EIFF 2015 – The Diary of a Teenage Girl

Jun 28, 2015 | Posted by in EIFF 2015
EIFF 2015

Marielle Heller’s The Diary of a Teenage Girl is an adaptation of a novel by Phoebe Gloeckner chronicling the story of a young girl who tries to grow up too fast.

The film wastes no time dropping the audience right in the thick of it with the opening line from Bel Powley’s Minnie being “I just had sex…”. It completely sets the tone of what to expect from the film right in these opening seconds. Everything gets even more bizarre from here as it turns out her formative sexual experience is with her mother’s boyfriend Monroe (Alexander Skarsgård) who is needless to say far older than she is.

If you find that uncomfortable then this film definitely isn’t for you as the narrative fully commits to this ill advised coupling and takes it into some really intense territory. The whole thing is framed in such a way that the audience can see how wrong it all is but none of the characters seem to. Monroe has some moments where he decides that he needs to stop doing this but the seductive promise of an underage girl at his beck and call proves too much resist for him.

Minnie’s inductive experience causes her to spiral into a really self destructive lifestyle full of drugs, alcohol and promiscuity. It sounds like a really standard narrative for the film to follow and it is to an extent but I thought this was handled with so much grace and sophistication that I found myself not caring about the predictability of the plot. Beyond some rushing to get to the end of the story towards the end I felt that the story was nicely paced and really well told.

The Diary of a Teenage GirlBel Powley gives and excellent performance as Minnie. Nothing she does or says feels at all contrived as Powley fits so naturally into the part. Even scenes where she is dancing on her bed as any teenage girl would do are dripping with authenticity that it’s easy to forget that you’re watching a film sometimes. That might be a bit of an exaggeration but there’s a certain reality to her performance that makes her character entirely believable.

This will of course have a lot to do with the writing which is absolutely on point here. Everything from the dialogue to the way people act feels very realistic and helps draw the viewer into the world the film inhabits. Having it be so grounded in this area means that the visual flair never feels like a gimmick. A big part of Minnie’s character is that she’s an aspiring artist and her artwork looks very twisted in keeping with her fractured psyche as a result of her experiences. There are several moments where her artwork comes to life in the form of animation to symbolise her thought processes. It’s handled really well and never overpowers the film by being overused or feeling pointless. It certainly makes the whole thing a lot more memorable as well.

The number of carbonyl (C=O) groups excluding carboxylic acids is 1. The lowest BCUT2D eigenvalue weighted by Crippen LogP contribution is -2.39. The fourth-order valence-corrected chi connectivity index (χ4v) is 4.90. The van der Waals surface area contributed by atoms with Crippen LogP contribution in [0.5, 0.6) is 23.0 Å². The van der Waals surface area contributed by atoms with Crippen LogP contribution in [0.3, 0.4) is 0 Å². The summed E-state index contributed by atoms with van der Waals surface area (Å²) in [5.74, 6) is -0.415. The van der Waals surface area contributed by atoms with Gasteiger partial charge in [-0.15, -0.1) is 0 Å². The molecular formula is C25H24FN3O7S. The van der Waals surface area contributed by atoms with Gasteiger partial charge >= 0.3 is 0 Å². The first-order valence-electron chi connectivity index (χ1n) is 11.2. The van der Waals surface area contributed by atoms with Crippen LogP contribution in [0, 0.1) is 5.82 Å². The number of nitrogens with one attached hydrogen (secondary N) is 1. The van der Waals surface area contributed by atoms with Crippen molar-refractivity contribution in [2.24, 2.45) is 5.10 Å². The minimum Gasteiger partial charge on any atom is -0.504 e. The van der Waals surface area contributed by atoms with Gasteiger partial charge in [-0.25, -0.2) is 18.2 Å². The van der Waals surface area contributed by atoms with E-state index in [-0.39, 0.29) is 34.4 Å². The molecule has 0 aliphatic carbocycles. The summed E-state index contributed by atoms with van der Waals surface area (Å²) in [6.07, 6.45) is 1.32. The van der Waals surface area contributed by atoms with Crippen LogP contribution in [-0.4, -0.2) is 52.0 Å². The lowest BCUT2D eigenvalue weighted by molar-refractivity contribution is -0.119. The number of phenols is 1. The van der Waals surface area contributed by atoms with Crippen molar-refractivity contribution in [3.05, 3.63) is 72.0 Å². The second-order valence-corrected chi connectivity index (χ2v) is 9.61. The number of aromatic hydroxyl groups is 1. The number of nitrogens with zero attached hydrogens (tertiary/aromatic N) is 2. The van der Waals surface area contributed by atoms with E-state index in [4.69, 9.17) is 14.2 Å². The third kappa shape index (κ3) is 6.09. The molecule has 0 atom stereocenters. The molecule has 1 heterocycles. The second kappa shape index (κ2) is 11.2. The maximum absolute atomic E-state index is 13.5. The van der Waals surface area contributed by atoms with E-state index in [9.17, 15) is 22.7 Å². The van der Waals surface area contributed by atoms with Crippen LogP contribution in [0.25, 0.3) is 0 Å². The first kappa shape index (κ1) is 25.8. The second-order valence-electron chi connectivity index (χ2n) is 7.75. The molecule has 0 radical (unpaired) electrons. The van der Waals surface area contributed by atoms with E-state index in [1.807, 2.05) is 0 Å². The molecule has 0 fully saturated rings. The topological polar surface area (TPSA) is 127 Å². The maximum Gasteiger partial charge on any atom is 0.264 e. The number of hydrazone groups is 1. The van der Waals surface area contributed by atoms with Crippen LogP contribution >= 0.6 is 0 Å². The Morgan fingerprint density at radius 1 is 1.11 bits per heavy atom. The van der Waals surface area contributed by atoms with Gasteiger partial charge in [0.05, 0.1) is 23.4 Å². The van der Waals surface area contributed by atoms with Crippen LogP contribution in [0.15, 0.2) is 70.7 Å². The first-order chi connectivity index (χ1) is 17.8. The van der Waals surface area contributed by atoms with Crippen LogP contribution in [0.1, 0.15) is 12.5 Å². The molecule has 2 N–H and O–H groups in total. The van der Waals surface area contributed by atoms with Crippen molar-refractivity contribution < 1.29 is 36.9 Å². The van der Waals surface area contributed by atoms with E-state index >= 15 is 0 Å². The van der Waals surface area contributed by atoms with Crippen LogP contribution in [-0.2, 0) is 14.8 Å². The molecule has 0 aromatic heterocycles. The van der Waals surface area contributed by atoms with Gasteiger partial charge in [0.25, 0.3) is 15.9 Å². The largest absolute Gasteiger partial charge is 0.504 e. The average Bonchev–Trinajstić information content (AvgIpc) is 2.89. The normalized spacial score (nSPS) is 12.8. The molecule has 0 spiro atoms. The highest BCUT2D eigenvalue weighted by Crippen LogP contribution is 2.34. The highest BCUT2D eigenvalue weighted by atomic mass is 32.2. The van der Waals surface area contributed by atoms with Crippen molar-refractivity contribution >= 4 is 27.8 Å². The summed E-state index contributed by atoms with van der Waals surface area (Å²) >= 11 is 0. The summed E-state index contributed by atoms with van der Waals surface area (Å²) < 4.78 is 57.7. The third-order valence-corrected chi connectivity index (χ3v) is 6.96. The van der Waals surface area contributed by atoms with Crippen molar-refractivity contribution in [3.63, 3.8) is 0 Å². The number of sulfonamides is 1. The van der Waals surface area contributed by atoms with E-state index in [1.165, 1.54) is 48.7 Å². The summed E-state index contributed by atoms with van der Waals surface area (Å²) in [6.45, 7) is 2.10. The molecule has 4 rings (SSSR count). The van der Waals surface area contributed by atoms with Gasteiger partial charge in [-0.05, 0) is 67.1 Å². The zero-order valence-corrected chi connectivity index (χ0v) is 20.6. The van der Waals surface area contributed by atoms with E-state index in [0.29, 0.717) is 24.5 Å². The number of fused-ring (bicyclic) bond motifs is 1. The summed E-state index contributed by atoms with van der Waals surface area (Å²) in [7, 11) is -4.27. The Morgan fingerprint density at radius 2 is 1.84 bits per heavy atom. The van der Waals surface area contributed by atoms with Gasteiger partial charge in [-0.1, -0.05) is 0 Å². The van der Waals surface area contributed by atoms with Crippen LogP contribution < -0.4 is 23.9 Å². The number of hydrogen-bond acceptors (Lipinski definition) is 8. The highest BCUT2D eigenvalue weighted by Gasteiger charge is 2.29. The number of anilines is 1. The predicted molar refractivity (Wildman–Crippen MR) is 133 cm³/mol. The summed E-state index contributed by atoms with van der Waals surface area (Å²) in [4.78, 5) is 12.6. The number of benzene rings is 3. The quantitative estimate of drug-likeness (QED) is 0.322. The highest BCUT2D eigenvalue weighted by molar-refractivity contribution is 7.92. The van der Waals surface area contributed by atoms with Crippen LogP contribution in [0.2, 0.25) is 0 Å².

Kristen Wiig plays Minnie’s mother Charlotte and her presence seems to be a destructive one for any young woman. She frequently has parties where copious amounts of drugs and alcohol are consumed and she has no problem with her young daughters being exposed to it. As above it would have been so easy for this character to fall into the standard unfit parent mold but the acting and writing are more sophisticated than that so Charlotte feels very real. She’s a woman who has had a lot of bad luck in life and has essentially been defeated by it. She’s more to be pitied than anything else.

Alexanders Skarsgård does a great job in this as well. His character is obviously a creep since he takes pleasure from having sex with underage girls but he’s never painted as being overly creepy. There’s a naturalistic quality to his performance that makes him somewhat likeable some of the time. The script never makes him out to be a malicious deviant and his performance suggests a man who suffers from an addiction that he wants to kick but never can. It’s a wonderfully complex character and shows that life isn’t all black and white as some people would like it to be.

As long as you know what you’re getting yourself in for her and think you can handle it I would say check this out. It’s well written, well acted and has a unique visual style to it that keeps the whole thing feeling memorable long after it’s over.

  • 8.5/10
    The Diary of a Teenage Girl - 8.5/10


A really engaging and entertaining film showing the darker side of a teenage girl growing up.

This film works due to a combination of an excellent script as well as powerful and authentic performances really selling the whole thing. Bel Powley is great in the lead role never seeming any less than believable as a troubled 17 year old girl. It really helps that the dialogue and actions of the characters all feel completely realistic and keep things grounded in believability throughout.

The plot is entirely predictable and follows a pretty distinct formula but all of the characters are layered and well developed so it never feels that the formula is present. I found myself absorbed in the narrative and barely noticed that it was obvious what was going to happen next.

I felt that the film rushed towards the conclusion towards the end but it really is a minor gripe as everything else was so expertly crafted that it didn’t matter too much. There is an imbalance between setup and resolution but it is barely noticeable.

This is a film that tries to shock the audience right from the beginning so don’t go in expecting a sweet coming of age story about a young woman growing up. It’s very raw and goes to a lot of uncomfortable places but it’s done so well that I’d definitely suggest checking it out.

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